How to Determine if 2 IPs are on the Same Subnet

by Serm Murmson

A subnet is a partition of a network on which multiple devices or connections may exist, set apart from the network host. If you have multiple computers on a network, you may wish to determine whether they are part of the same subnet. This is useful for understanding the flow of data within a network. To do this, you will need to do some binary conversion and calculation.

Obtain your IP address and subnet mask number. In Windows, you can do this by accessing the Command Prompt utility and running "ipconfig" or by viewing the details of your connection through the Network and Sharing Center. In Mac OS X, you can do this by accessing the System Preferences menu and selecting the "Network" option.

Convert both numbers to binary. Binary is a numeric system in which only 1 and 0 are used. The number 2 is represented as "10", 4 is "100", and so on. For example, 110 corresponds to one 4, one 2, and no 1, so the actual number represented by 110 is 6. The first eight positions of binary correspond to 128, 64, 32, 16, 8, 4, 2 and 1. You will need to convert each section of the number separated by a period. An IP of converts in the following way: 192 converts to 11000000 (128 + 64) 168 converts to 10101000 (128 + 32 + 8) 1 converts to 00000001 100 converts to 01100100 (64 + 32 + 4) Likewise, a subnet mask of converts to: 11111111.11111111.11111111.00000000

Compare the two binary numbers by columns. Wherever both numbers are 1, write down a 1. This is the binary operation "AND." For example: 11000000.10101000.00000001.01100100 11111111.11111111.11111111.00000000 The result would be 11000000.10101000.00000001.00000000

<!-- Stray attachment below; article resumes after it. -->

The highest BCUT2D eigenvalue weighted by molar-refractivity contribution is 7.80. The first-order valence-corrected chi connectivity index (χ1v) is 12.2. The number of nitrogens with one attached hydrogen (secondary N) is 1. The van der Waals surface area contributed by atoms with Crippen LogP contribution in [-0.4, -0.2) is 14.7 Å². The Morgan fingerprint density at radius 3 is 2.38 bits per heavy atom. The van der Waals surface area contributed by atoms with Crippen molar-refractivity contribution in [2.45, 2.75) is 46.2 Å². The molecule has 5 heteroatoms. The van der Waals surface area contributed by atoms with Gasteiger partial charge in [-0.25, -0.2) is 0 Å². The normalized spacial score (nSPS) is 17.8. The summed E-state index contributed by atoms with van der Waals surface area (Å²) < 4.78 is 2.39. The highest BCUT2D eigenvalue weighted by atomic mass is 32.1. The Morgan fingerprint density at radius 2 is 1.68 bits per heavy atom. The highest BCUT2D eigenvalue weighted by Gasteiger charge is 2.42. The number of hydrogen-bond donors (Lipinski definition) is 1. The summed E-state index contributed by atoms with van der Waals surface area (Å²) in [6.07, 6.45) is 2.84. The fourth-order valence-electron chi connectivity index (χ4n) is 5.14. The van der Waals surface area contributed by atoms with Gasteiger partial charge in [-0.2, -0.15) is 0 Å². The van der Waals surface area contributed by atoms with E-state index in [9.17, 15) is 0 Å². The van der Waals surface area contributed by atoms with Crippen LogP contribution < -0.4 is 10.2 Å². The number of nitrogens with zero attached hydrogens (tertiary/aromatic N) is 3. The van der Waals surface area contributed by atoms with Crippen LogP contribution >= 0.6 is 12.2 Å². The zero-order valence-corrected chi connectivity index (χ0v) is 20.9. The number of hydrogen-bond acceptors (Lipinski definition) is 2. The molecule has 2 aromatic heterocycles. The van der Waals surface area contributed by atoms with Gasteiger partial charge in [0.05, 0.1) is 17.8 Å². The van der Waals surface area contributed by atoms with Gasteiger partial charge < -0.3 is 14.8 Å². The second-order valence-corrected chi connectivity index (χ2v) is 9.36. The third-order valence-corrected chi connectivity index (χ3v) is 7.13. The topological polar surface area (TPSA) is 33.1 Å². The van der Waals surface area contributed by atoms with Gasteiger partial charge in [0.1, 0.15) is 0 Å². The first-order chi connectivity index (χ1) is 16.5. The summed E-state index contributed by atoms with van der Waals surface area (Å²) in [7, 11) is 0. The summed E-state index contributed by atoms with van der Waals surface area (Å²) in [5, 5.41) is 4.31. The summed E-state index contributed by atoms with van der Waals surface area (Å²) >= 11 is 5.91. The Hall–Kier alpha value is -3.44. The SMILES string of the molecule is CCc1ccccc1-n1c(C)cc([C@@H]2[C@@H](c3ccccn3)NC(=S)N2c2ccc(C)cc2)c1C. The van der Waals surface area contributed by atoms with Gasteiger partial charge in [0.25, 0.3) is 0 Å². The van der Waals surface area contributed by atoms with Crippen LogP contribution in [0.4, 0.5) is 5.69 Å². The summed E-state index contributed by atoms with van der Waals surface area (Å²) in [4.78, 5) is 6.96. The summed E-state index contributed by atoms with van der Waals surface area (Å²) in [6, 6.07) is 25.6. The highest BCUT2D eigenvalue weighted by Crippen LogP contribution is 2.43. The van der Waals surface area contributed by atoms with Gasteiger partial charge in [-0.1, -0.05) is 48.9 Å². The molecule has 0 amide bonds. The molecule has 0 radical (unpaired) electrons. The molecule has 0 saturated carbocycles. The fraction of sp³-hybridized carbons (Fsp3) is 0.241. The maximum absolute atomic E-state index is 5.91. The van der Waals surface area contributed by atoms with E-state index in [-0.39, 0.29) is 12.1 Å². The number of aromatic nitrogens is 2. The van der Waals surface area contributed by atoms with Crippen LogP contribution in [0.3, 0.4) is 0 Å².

Obtain the second IP and subnet mask numbers.

Convert these to binary.

Perform the "AND" comparison with the second pair of numbers.

Compare the two results of the AND operations. If they are identical, the two IPs are on the same subnet. If they are not identical, they are not on the same subnet. For example, if the second AND result was also 11000000.10101000.00000001.00000000, the two IPs would be on the same subnet.

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About the Author

Serm Murmson is a writer, thinker, musician and many other things. He has a bachelor's degree in anthropology from the University of Chicago. His concerns include such things as categories, language, descriptions, representation, criticism and labor. He has been writing professionally since 2008.